Category Archives: digifest23

Back to Birmingham – Weeknote #210 – 10th March 2023

Monday I was spending time planning and working on the  Intelligent Campus community event for the 24th May 2023 and the Intelligent Library community event for the 21st June 2023. I also did some more planning for Senior Education and Student Experience Group Meetings on the 20th March and 21st April, including producing slides for the meeting I am planning some internal and external personalisation events.

The government got slammed on the Twitter for talking about innovation, through the use of a QR code and some weirdly animated AR text.

I published this in 2011 which was a little while ago, though for some I guess it only feels like yesterday… Ten ways to use QR Codes.

Sorry, this is not a blog post on ten ways to use QR Codes, but it is a blog post about what you actually can do with QR Codes. Once you know what you can do with QR Codes then you can build learning activities round those functions.

Still one of my favourite bizarre uses of a QR code.

Remember holding your phone whilst driving is illegal.

In the middle of the week, I was in Birmingham this week for Jisc’s Digifest conference.

I did a few sketch notes of some of the presentations.

I undertook a fireside chat with Dom Pates on the Intelligent Campus, early indications were forty plus people attended the session. It was also recorded. In case you were wondering where the slides are, well we didn’t use slides, we literally had a chat, with a video of a fireplace on my iPad.

It also coincided with the launch of the revised guide to the intelligent campus.

Many colleges and universities are working on ways to improve their students’ experience, business efficiencies and environmental performance by better utilising data. This data can be directly related to learning and part of the overall campus experience.

I was intrigued and enjoyed this article, Why ChatGPT should be considered a malevolent AI – and be destroyed on The Register.

“I’m sorry Dave, I’m afraid I can’t do that.”

In the article, Alexander Hanff, a computer scientist and leading privacy technologist who helped develop Europe’s GDPR and ePrivacy rules, talks about how ChatGPT killed him off and even tried to fabricate URLs to a fake obituary. A scary thought on how relying on AI could result in you trying to prove to people that you’re alive, though the AI says you’re dead!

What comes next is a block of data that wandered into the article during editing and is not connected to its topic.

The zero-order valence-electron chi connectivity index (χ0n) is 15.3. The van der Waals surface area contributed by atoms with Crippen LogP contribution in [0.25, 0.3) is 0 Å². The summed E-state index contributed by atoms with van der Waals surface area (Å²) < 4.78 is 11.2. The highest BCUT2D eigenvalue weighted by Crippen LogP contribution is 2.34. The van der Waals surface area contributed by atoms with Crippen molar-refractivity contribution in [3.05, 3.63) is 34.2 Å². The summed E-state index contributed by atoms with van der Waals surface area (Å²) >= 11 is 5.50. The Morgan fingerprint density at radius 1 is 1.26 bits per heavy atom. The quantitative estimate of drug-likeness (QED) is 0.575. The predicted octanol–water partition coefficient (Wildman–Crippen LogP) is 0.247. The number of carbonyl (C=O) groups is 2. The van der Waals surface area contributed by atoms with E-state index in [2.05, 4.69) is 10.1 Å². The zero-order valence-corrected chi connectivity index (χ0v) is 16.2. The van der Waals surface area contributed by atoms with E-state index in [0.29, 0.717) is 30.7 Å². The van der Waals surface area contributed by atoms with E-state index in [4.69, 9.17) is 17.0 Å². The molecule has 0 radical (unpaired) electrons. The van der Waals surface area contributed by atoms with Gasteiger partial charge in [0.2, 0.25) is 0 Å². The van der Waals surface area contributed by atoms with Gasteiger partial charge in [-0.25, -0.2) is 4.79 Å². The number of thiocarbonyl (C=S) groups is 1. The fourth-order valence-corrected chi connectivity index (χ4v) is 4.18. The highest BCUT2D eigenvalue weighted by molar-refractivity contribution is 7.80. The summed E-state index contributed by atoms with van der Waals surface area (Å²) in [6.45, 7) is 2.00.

Though there is an upside to ChatGPT, Essay mills ‘under threat from rise of ChatGPT’.

The emergence of chatbots and other writing tools powered by artificial intelligence may pose a far greater threat to the future of essay mills than legislation has proved to be, experts said. There are early signs that firms which specialise in selling assignments are already having to shift their business models in the face of more students using the likes of ChatGPT to generate answers of a similar or better quality to what they may have been tempted to buy previously.

At the end of the week I was doing some logistics for future travel and events.

My top tweet this week was this one.

Fireside chat: Building the future intelligent campus

Image by Ralph from Pixabay

Just to let you know that I am presenting at Jisc’s Digifest 23 on the intelligent campus.

Fireside chat: Building the future intelligent campus

Universities and colleges spend billions on their campuses, yet they are frequently underutilised and are often a frustrating experience for students. In this session, James will describe the campus of the future. How does a traditional campus become a smart campus? What are the steps to make a smart campus, an intelligent campus?

Image by 小亭 江 from Pixabay

The intelligent campus builds on the smart campus concept and aims to find effective ways to use data gathered from the physical estate and combine it with learning and student data from student records, library systems, the virtual learning environment (VLE) and other digital systems. We’ll look at what data can be gathered, how it can be measured and explore the potential for enhancing:

  • Student experience
  • Achieving net zero
  • Improving efficiency
  • Space utilisation

James Clay and Dom Pates will also ask you to consider the ethical issues when implementing an intelligent campus as well as the legal requirements.

Image by StartupStockPhotos from Pixabay


Time for a different story

Image by 小亭 江 from Pixabay